I am currently running on my raspberry pi 3B+, a headless install of Ubuntu server 20.04 booting off a 32 GB USB drive.

However since i am only using around 4GB of the 32 GB Drive, I am hoping to clone my setup onto an 8GB SD card i have, thereby allowing me to use the USB for something else.

A couple things i have already tried are

  1. The Rpi-clone tool i found on another post. https://github.com/billw2/rpi-clone
  2. Using Win-32 Disk Imager to read the USB Drive and then write it onto the SD card.
  3. I also tried using gparted, to shrink the Partition but while the shrunked partition keeps booting off of USB, when run from SD, it doesnt boot

This makes me feel that there is something that needs to be changed in the FSTAB or Boot cmdline.txt file but I am not sure what to change.

I would really appreciate some help/advice on this.


  • Do you expect us to guess what is in fstab or cmdline.txt? I suspect Ubuntu server is using uboot. You need to provide more detail. Using Win-32 Disk Imager on any Linux image is a shot in the dark - use a proper tool.
    – Milliways
    Commented Aug 2, 2021 at 12:26
  • @Milliways Could you please recommend such a tool. I will add a copy of the fstab and cmdline.txt file
    – mustafa
    Commented Aug 2, 2021 at 13:25

1 Answer 1


Resizing is performed using the resize2fs command.

Ensure that you have an up to date backup of the filesystem

Shrinking a filesystem is a moderately high-risk operation, so if you take backups of the data at all then this is a good time to perform one.

Unmount the filesystem

If the filesystem that you wish to shrink is mounted then you will need to unmount it before proceeding further:

umount /dev/sda2

(At the time of writing it was possible to extend an ext3 or ext4 filesystem while mounted, but not to shrink it. An ext2 filesystem could be neither extended nor shrunk while mounted when using a current (2.6-series) kernel.)

Check the filesystem

One factor that would increase the risk of failure is if there are pre-existing errors in the filesystem. This risk can be reduced by checking the filesystem before resizing it:

fsck -f /sda2

resize2fs will refuse to run if it thinks the filesystem ought to be checked first, however there is no harm in running fsck regardless provided that you are confident the filesystem is not mounted.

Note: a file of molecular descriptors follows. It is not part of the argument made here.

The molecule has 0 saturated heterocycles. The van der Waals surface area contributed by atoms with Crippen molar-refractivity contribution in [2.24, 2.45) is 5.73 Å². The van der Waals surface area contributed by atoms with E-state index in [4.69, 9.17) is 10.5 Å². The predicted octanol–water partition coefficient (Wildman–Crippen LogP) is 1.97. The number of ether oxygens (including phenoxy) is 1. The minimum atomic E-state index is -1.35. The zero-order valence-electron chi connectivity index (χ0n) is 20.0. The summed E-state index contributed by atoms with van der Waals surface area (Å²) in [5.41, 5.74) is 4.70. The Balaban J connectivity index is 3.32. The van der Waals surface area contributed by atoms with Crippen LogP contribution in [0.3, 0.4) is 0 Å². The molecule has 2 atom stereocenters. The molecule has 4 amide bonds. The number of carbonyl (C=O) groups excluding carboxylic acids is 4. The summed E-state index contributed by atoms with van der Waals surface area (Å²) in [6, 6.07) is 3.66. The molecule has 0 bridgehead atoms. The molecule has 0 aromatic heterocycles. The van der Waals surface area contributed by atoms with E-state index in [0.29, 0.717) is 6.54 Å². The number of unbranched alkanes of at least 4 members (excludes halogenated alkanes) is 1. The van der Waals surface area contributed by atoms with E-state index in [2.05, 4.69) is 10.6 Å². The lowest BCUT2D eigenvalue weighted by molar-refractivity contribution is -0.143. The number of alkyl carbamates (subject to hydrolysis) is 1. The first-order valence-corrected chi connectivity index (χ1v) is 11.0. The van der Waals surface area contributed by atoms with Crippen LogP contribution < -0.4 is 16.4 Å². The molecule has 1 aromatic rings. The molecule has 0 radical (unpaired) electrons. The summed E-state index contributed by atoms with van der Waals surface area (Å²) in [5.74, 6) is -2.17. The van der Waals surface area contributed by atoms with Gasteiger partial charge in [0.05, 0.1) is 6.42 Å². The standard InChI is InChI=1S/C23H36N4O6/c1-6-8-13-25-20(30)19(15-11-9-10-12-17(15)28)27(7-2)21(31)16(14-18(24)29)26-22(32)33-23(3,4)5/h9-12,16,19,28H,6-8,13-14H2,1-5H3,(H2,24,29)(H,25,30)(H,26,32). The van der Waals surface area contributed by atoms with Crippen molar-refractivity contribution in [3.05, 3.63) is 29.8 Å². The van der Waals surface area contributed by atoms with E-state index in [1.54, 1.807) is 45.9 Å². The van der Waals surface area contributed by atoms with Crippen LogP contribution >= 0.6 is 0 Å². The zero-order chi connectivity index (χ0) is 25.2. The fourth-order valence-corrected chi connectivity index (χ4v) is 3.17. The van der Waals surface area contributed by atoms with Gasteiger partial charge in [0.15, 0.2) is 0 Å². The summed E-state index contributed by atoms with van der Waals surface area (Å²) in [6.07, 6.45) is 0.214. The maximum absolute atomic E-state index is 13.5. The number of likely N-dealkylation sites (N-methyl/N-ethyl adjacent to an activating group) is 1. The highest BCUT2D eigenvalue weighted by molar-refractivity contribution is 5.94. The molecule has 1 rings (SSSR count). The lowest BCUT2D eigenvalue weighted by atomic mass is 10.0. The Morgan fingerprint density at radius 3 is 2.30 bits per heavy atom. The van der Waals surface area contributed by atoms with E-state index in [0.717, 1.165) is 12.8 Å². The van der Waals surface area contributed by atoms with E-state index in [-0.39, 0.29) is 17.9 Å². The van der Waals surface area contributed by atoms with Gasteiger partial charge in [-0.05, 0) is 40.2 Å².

Do not check the filesystem until after you have unmounted it, otherwise fsck may itself cause data loss.

Resize the filesystem

Use the resize2fs command to resize the filesystem:

resize2fs /dev/sda2 80G

You must specify the required final size of the filesystem when shrinking it. The suffixes K, M and G may be used to specify a size in kilobytes, megabytes or gigabytes. These are interpreted as traditional (binary) units, so 1G=1024M, 1M=1024K and 1K=1024 bytes.

The amount of time taken will depend on how much of the content needs to be relocated. The filesystems considered here tend to disperse data throughout the underlying block device, so a large amount of copying may be needed even if the filesystem has never been filled beyond the size it is being reduced to. Do not start resize2fs unless you are confident you can allow it to finish. You can request a progress bar using the -p option.

When resize2fs has finished it should report the new size of the filesystem in blocks:

The filesystem on /dev/sda2 is now 20971520 blocks long. Note that resize2fs does not change the block size, even if a freshly created filesystem on the same device would default to a smaller size.


You can obtain an approximate value for the new size of the filesystem using the df command once it has been remounted. The output should be similar to the following:

Filesystem           1K-blocks      Used Available Use% Mounted on
/dev/sda2   82569904    188292  78187308   1% /mnt

The number of 1k blocks reported (82569904 in this case) is slightly less than the full size of the device (83886080). This is normal. If you want to see the exact size, or do not want to mount the filesystem, then you can use the dumpe2fs command:

dumpe2fs -h /sda2

The output is quite lengthy, but should contain the following information:

Inode count:              5242880
Block count:              20971520
Reserved block count:     1048576
Free blocks:              20595403
Free inodes:              5242869
First block:              0
Block size:               4096
Fragment size:            4096
The block count should be the same as the value reported by resize2fs. The size in bytes is the block count multiplied by the block size.

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